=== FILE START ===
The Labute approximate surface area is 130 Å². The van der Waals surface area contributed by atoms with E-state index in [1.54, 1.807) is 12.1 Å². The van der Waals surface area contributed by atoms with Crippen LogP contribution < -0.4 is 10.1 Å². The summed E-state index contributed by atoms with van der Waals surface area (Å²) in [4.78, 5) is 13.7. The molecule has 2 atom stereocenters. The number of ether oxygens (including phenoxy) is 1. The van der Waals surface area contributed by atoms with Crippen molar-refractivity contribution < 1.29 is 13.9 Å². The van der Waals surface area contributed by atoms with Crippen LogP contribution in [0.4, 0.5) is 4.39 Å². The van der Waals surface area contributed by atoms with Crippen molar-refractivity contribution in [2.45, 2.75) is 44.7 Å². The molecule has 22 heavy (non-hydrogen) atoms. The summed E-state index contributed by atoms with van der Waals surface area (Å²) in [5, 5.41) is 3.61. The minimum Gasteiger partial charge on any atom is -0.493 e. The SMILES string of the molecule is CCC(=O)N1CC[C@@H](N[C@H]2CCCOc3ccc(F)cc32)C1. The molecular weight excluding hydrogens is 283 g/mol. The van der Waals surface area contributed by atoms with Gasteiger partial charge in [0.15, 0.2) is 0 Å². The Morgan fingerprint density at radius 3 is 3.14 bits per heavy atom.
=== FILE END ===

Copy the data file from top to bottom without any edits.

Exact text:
The Labute approximate surface area is 130 Å². The van der Waals surface area contributed by atoms with E-state index in [1.54, 1.807) is 12.1 Å². The van der Waals surface area contributed by atoms with Crippen LogP contribution < -0.4 is 10.1 Å². The summed E-state index contributed by atoms with van der Waals surface area (Å²) in [4.78, 5) is 13.7. The molecule has 2 atom stereocenters. The number of ether oxygens (including phenoxy) is 1. The van der Waals surface area contributed by atoms with Crippen molar-refractivity contribution < 1.29 is 13.9 Å². The van der Waals surface area contributed by atoms with Crippen LogP contribution in [0.4, 0.5) is 4.39 Å². The van der Waals surface area contributed by atoms with Crippen molar-refractivity contribution in [2.45, 2.75) is 44.7 Å². The molecule has 22 heavy (non-hydrogen) atoms. The summed E-state index contributed by atoms with van der Waals surface area (Å²) in [5, 5.41) is 3.61. The minimum Gasteiger partial charge on any atom is -0.493 e. The SMILES string of the molecule is CCC(=O)N1CC[C@@H](N[C@H]2CCCOc3ccc(F)cc32)C1. The molecular weight excluding hydrogens is 283 g/mol. The van der Waals surface area contributed by atoms with Gasteiger partial charge in [0.15, 0.2) is 0 Å². The Morgan fingerprint density at radius 3 is 3.14 bits per heavy atom.